Biology & Philosophy

, Volume 31, Issue 6, pp 875–892 | Cite as

Holobionts and the ecology of organisms: Multi-species communities or integrated individuals?

  • Derek SkillingsEmail author


It is now widely accepted that microorganisms play many important roles in the lives of plants and animals. Every macroorganism has been shaped in some way by microorganisms. The recognition of the ubiquity and importance of microorganisms has led some to argue for a revolution in how we understand biological individuality and the primary units of natural selection. The term “holobiont” was introduced as a name for the biological unit made up by a host and all of its associated microorganisms, and much of this new debate about biological individuality has focused on whether holobionts are integrated individuals or communities. In this paper, I show how parts of the holobiont can span both characterizations. I argue that most holobionts share more affinities with communities than they do with organisms, and that, except for maybe in rare cases, holobionts do not meet the criteria for being organisms, evolutionary individuals, or units of selection.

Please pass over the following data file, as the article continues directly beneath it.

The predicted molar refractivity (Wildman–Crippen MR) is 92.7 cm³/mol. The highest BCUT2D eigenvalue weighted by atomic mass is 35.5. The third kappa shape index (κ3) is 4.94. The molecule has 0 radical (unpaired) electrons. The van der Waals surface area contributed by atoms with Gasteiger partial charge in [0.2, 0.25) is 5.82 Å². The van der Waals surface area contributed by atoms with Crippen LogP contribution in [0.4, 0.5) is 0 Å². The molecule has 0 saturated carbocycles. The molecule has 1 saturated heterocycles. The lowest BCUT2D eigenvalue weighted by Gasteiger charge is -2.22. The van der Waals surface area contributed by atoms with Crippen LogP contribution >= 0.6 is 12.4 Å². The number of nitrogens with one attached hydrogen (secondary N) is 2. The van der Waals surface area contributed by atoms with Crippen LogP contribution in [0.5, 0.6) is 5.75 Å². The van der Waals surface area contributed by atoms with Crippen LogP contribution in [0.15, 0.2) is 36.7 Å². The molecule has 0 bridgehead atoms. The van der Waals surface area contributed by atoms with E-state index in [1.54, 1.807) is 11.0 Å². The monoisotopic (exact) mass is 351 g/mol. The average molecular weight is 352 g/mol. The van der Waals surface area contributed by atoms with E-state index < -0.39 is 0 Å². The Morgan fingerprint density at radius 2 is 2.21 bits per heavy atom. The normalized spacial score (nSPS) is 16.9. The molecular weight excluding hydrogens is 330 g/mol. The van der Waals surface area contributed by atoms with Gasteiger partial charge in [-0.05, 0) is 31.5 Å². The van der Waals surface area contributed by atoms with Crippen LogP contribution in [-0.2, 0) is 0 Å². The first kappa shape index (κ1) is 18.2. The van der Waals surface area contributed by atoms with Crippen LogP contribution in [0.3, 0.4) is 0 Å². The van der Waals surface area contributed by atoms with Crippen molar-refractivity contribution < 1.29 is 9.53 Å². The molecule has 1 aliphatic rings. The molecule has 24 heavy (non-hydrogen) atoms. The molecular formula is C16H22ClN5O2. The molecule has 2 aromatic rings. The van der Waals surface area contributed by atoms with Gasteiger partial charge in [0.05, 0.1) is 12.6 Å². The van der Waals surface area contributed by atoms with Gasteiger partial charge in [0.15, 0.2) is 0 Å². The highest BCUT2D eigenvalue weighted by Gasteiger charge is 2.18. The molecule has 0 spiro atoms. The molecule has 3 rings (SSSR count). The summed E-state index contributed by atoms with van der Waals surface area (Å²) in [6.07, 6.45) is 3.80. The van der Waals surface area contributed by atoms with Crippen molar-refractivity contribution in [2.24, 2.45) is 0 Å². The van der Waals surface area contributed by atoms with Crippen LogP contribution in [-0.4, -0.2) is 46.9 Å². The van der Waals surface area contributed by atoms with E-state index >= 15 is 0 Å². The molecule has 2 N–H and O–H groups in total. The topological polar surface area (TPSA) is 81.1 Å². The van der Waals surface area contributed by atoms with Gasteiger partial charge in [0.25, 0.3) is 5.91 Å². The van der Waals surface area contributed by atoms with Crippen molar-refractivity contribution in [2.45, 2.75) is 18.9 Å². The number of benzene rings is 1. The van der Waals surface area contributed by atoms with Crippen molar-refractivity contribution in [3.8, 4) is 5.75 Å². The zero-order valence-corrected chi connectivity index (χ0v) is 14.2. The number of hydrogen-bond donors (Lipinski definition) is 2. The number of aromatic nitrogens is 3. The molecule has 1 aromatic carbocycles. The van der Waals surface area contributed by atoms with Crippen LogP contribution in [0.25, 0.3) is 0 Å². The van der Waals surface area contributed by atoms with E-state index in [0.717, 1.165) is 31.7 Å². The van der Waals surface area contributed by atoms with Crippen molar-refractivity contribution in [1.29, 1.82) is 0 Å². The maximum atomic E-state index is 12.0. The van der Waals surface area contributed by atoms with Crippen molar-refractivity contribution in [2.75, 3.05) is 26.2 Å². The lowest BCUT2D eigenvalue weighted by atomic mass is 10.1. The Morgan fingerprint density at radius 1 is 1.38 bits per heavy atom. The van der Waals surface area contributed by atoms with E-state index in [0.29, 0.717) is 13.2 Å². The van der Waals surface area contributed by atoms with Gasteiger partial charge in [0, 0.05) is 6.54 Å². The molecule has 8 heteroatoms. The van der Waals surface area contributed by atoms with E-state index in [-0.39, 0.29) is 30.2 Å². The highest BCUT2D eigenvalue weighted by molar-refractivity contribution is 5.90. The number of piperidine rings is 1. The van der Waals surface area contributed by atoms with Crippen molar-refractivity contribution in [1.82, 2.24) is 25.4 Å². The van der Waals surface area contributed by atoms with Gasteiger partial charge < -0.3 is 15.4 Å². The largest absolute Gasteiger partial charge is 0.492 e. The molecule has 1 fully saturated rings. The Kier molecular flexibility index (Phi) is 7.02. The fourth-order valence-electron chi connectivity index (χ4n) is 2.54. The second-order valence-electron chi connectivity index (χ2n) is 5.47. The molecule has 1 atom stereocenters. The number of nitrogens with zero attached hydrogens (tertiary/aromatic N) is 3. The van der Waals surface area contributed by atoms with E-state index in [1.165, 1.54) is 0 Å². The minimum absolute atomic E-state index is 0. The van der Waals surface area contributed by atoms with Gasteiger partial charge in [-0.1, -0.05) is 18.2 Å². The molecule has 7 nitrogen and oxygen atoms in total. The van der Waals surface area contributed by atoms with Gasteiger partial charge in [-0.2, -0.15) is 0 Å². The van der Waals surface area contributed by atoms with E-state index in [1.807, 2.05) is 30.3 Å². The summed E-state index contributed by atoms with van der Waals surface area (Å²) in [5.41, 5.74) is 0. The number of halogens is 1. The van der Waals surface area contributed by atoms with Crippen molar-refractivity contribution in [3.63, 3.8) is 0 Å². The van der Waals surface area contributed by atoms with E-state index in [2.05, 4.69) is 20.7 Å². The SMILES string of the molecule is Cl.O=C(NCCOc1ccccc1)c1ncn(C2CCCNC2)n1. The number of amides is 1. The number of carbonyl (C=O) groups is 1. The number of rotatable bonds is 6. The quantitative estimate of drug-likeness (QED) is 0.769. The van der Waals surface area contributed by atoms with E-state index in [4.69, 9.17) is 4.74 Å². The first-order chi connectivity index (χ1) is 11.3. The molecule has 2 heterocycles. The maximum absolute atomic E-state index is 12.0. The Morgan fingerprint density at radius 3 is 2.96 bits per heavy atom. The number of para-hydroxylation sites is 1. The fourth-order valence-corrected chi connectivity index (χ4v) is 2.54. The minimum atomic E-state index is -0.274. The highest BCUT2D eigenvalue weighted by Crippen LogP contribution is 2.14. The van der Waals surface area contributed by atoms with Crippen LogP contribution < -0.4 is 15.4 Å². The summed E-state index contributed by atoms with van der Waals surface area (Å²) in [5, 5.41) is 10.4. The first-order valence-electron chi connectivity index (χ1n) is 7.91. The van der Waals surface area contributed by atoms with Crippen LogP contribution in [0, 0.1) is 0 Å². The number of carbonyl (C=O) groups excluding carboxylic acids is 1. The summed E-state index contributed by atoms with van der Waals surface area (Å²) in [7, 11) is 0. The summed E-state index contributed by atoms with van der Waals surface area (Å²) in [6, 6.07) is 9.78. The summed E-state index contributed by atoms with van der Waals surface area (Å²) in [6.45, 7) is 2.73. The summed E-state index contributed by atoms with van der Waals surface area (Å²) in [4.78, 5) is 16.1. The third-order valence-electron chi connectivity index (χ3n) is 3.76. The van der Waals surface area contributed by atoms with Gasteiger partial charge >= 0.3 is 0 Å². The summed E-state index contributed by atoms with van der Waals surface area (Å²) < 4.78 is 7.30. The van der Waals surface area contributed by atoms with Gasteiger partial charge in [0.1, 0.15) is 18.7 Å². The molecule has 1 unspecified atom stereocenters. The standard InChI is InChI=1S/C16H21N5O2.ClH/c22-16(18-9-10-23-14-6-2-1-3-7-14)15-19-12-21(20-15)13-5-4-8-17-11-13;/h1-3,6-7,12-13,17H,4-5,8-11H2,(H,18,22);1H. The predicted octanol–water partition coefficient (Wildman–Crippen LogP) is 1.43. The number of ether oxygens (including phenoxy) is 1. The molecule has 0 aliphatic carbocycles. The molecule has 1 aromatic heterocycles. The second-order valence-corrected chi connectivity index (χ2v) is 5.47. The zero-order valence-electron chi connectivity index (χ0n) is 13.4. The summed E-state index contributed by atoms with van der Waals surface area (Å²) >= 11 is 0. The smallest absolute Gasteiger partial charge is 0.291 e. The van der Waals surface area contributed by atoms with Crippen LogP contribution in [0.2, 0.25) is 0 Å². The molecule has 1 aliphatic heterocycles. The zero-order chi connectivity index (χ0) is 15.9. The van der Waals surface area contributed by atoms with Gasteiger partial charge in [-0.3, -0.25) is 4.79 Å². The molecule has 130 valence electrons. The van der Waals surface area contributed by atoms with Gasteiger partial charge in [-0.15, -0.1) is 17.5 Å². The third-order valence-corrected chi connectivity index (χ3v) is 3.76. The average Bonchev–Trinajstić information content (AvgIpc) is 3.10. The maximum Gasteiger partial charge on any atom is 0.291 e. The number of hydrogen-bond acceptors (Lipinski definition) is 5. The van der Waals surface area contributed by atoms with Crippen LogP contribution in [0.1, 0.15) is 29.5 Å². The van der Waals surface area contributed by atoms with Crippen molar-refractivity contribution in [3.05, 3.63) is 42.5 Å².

Holobiont Symbiosis Individuality Organism Bacteria Microbe 



This paper found its impetus in conversations with Austin Booth and many of the ideas were worked out in discussion with him. I also thank Peter Godfrey-Smith, Jessie McCormack, Maureen O’Malley, Thomas Pradeu, the participants of the 2015 Philosophy of Biology at Dolphin Beach workshop, and three anonymous reviewers for their help and useful comments.


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Copyright information

© Springer Science+Business Media Dordrecht 2016

Authors and Affiliations

  1. 1.Philosophy ProgramThe Graduate Center, CUNYNew YorkUSA
  2. 2.University of Bordeaux/CNRSUMR5164BordeauxFrance

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